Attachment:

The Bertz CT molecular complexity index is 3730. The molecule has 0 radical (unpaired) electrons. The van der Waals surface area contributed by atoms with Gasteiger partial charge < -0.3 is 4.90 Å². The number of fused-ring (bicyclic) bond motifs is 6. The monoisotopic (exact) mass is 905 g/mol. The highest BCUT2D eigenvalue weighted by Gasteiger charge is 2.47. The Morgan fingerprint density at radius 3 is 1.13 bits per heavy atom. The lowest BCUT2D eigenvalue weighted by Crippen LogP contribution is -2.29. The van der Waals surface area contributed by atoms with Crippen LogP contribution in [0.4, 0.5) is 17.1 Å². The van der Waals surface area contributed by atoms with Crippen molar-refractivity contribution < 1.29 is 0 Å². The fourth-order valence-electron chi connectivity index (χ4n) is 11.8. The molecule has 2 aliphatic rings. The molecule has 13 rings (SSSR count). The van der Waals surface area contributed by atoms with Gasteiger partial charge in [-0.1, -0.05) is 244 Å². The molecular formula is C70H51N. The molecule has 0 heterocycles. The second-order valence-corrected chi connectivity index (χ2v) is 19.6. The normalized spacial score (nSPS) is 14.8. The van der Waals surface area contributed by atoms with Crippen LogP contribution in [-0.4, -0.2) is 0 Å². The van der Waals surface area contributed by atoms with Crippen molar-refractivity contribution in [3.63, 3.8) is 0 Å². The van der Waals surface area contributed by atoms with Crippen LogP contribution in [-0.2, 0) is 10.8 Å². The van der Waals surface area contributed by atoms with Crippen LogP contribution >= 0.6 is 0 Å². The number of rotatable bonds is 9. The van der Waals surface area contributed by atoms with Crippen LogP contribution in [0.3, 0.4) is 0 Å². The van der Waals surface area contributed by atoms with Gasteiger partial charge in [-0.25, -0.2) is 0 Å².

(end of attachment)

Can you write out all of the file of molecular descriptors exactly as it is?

The Bertz CT molecular complexity index is 3730. The molecule has 0 radical (unpaired) electrons. The van der Waals surface area contributed by atoms with Gasteiger partial charge < -0.3 is 4.90 Å². The number of fused-ring (bicyclic) bond motifs is 6. The monoisotopic (exact) mass is 905 g/mol. The highest BCUT2D eigenvalue weighted by Gasteiger charge is 2.47. The Morgan fingerprint density at radius 3 is 1.13 bits per heavy atom. The lowest BCUT2D eigenvalue weighted by Crippen LogP contribution is -2.29. The van der Waals surface area contributed by atoms with Crippen LogP contribution in [0.4, 0.5) is 17.1 Å². The van der Waals surface area contributed by atoms with Crippen molar-refractivity contribution < 1.29 is 0 Å². The fourth-order valence-electron chi connectivity index (χ4n) is 11.8. The molecule has 2 aliphatic rings. The molecule has 13 rings (SSSR count). The van der Waals surface area contributed by atoms with Gasteiger partial charge in [-0.1, -0.05) is 244 Å². The molecular formula is C70H51N. The molecule has 0 heterocycles. The second-order valence-corrected chi connectivity index (χ2v) is 19.6. The normalized spacial score (nSPS) is 14.8. The van der Waals surface area contributed by atoms with Crippen LogP contribution in [-0.4, -0.2) is 0 Å². The van der Waals surface area contributed by atoms with Crippen molar-refractivity contribution in [3.63, 3.8) is 0 Å². The van der Waals surface area contributed by atoms with Crippen LogP contribution in [-0.2, 0) is 10.8 Å². The van der Waals surface area contributed by atoms with Crippen LogP contribution >= 0.6 is 0 Å². The number of rotatable bonds is 9. The van der Waals surface area contributed by atoms with Crippen LogP contribution in [0.3, 0.4) is 0 Å². The van der Waals surface area contributed by atoms with Gasteiger partial charge in [-0.25, -0.2) is 0 Å².